Times are tough. Thats a fact, and we've all got to save money somewhere. Unfortunately, whether buying the cheapest orange at the grocery store or buying the cheapest design work you can find, you can be certain that you probably won't like what you get.
Think about it. If someone is selling you a logo design for $35, which is far less than most professionals hourly rate, what are you actually getting? The math just doesn't make sense. For that designer to make any sort of livable income, they'll have to put out a large number of those logos on a daily basis. How much attention are they giving your project? Consider it the fast food of the design industry. Will you get your design finished quickly? Sure! But, is it really a value? Probably not. The low price point may make you salivate with excitement, but its probably doing more harm than good. First impressions are important.
Good design takes time and will be priced accordingly. Granted, not everyone can afford to hire a professional, but that doesn't mean that your image should suffer.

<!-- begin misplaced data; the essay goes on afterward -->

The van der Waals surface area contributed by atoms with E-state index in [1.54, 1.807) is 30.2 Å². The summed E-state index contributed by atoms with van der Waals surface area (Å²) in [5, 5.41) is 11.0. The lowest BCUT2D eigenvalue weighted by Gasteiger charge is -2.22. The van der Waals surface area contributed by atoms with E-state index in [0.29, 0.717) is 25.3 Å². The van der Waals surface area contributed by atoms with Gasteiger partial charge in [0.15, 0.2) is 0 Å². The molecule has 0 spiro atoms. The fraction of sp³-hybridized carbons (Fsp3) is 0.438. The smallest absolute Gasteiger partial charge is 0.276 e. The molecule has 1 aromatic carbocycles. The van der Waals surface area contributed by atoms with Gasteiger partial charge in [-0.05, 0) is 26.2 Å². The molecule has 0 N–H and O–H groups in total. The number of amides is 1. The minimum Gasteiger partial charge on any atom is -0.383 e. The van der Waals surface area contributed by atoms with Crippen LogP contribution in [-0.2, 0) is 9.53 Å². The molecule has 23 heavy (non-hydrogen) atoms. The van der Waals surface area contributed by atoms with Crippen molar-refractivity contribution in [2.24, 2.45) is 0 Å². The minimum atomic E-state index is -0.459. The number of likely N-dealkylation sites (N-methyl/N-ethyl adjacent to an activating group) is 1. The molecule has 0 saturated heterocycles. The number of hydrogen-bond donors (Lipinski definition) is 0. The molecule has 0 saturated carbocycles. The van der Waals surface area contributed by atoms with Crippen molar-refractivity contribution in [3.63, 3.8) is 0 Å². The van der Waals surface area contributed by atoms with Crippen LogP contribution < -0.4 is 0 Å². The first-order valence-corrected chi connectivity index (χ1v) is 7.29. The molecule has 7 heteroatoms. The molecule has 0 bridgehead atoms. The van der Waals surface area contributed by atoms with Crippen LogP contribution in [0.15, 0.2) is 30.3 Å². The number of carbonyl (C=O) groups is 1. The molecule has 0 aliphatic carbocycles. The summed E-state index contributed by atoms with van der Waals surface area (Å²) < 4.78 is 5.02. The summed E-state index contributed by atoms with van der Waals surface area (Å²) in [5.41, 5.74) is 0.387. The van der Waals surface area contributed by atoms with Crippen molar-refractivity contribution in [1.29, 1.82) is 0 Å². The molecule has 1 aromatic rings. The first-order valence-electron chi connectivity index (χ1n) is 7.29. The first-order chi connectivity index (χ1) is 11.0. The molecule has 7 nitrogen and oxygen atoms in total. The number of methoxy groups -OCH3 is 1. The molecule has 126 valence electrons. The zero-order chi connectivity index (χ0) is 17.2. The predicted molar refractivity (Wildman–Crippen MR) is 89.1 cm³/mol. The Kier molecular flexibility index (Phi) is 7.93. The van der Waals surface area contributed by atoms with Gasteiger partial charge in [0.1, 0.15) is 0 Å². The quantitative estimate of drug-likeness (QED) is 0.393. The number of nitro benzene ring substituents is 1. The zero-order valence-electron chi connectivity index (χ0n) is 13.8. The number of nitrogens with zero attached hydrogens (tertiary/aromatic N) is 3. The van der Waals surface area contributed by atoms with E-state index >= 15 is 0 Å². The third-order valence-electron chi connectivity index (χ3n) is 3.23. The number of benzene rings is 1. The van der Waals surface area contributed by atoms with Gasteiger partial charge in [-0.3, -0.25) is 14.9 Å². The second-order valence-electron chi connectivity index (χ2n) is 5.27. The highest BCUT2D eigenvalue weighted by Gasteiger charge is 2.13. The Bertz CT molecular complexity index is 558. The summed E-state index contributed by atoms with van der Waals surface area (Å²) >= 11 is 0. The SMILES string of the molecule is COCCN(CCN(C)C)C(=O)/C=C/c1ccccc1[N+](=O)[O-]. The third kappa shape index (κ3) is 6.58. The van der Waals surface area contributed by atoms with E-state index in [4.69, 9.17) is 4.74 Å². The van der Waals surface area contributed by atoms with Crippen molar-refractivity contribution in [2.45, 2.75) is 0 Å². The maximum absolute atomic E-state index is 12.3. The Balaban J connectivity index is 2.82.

While good work is worth compensating for, 'compensation' doesn't always equate to money. If you can't afford to pay a few hundred dollars, most folks wouldn't be insulted being offered trade of some sort in exchange for the services. That is, as long as the trade matches or exceeds the value of the normal rate.
While designers still need money to pay bills, there is always a fair amount of equity in offering someone a handful of free meals. Designers need to eat too. They also need beer, and they need vacations and they need new shoes. Don't be afraid to get creative. Almost any kind of business will have something that a designer pays for anyway, so if a mutual agreement is achievable, surely that is a better option than paying for the lackluster skills of an amateur.
But again, designers often have a lot of bills, so tossing a few bucks in to sweeten the deal is probably the best direction towards a long, fruitful relationship. And of course, if a designer usually has a pretty heavy workload, that means that they've got enough money to buy their own food, so they're probably don't need to strike a deal. Odds are, Milton Glaser didn't design the Brooklyn Brewery logo just to satisfy a drinking habit. The guy can afford to live in New York City, after all.
I suppose the point of this post is simply to say: "No, I won't work for $35. But, there's always the chance I'll work for a lifetime supply of cheese pizza."
And no, before you ask, "potential exposure" has no value here.